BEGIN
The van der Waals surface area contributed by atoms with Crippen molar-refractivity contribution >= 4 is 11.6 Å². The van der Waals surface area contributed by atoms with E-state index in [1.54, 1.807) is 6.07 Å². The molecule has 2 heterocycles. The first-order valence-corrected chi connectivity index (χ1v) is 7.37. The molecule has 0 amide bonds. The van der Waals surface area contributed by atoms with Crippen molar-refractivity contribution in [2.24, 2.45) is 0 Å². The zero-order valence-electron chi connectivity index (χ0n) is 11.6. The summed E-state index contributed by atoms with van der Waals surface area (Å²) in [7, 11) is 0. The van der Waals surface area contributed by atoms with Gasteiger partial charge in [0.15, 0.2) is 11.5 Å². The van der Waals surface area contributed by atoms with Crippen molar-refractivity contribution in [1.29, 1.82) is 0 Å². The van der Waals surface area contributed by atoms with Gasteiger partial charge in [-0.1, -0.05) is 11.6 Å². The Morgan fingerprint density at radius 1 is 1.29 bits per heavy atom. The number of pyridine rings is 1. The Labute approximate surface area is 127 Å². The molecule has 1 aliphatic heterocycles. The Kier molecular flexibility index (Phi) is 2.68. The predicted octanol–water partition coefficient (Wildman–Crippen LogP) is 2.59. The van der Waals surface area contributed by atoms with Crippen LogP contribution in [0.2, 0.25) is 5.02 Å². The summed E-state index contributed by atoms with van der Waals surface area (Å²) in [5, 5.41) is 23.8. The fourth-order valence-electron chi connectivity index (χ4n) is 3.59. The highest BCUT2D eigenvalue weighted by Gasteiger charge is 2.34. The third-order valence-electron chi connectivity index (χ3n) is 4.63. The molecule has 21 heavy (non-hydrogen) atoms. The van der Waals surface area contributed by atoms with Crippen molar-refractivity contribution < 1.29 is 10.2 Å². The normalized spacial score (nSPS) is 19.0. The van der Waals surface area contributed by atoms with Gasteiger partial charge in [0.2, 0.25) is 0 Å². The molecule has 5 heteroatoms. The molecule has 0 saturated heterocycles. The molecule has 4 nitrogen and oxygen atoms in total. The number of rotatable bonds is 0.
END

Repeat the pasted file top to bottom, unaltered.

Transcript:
The van der Waals surface area contributed by atoms with Crippen molar-refractivity contribution >= 4 is 11.6 Å². The van der Waals surface area contributed by atoms with E-state index in [1.54, 1.807) is 6.07 Å². The molecule has 2 heterocycles. The first-order valence-corrected chi connectivity index (χ1v) is 7.37. The molecule has 0 amide bonds. The van der Waals surface area contributed by atoms with Crippen molar-refractivity contribution in [2.24, 2.45) is 0 Å². The zero-order valence-electron chi connectivity index (χ0n) is 11.6. The summed E-state index contributed by atoms with van der Waals surface area (Å²) in [7, 11) is 0. The van der Waals surface area contributed by atoms with Gasteiger partial charge in [0.15, 0.2) is 11.5 Å². The van der Waals surface area contributed by atoms with Crippen molar-refractivity contribution in [1.29, 1.82) is 0 Å². The van der Waals surface area contributed by atoms with Gasteiger partial charge in [-0.1, -0.05) is 11.6 Å². The Morgan fingerprint density at radius 1 is 1.29 bits per heavy atom. The number of pyridine rings is 1. The Labute approximate surface area is 127 Å². The molecule has 1 aliphatic heterocycles. The Kier molecular flexibility index (Phi) is 2.68. The predicted octanol–water partition coefficient (Wildman–Crippen LogP) is 2.59. The van der Waals surface area contributed by atoms with Crippen LogP contribution in [0.2, 0.25) is 5.02 Å². The summed E-state index contributed by atoms with van der Waals surface area (Å²) in [5, 5.41) is 23.8. The fourth-order valence-electron chi connectivity index (χ4n) is 3.59. The highest BCUT2D eigenvalue weighted by Gasteiger charge is 2.34. The third-order valence-electron chi connectivity index (χ3n) is 4.63. The molecule has 21 heavy (non-hydrogen) atoms. The van der Waals surface area contributed by atoms with Crippen molar-refractivity contribution < 1.29 is 10.2 Å². The normalized spacial score (nSPS) is 19.0. The van der Waals surface area contributed by atoms with Gasteiger partial charge in [0.2, 0.25) is 0 Å². The molecule has 5 heteroatoms. The molecule has 0 saturated heterocycles. The molecule has 4 nitrogen and oxygen atoms in total. The number of rotatable bonds is 0.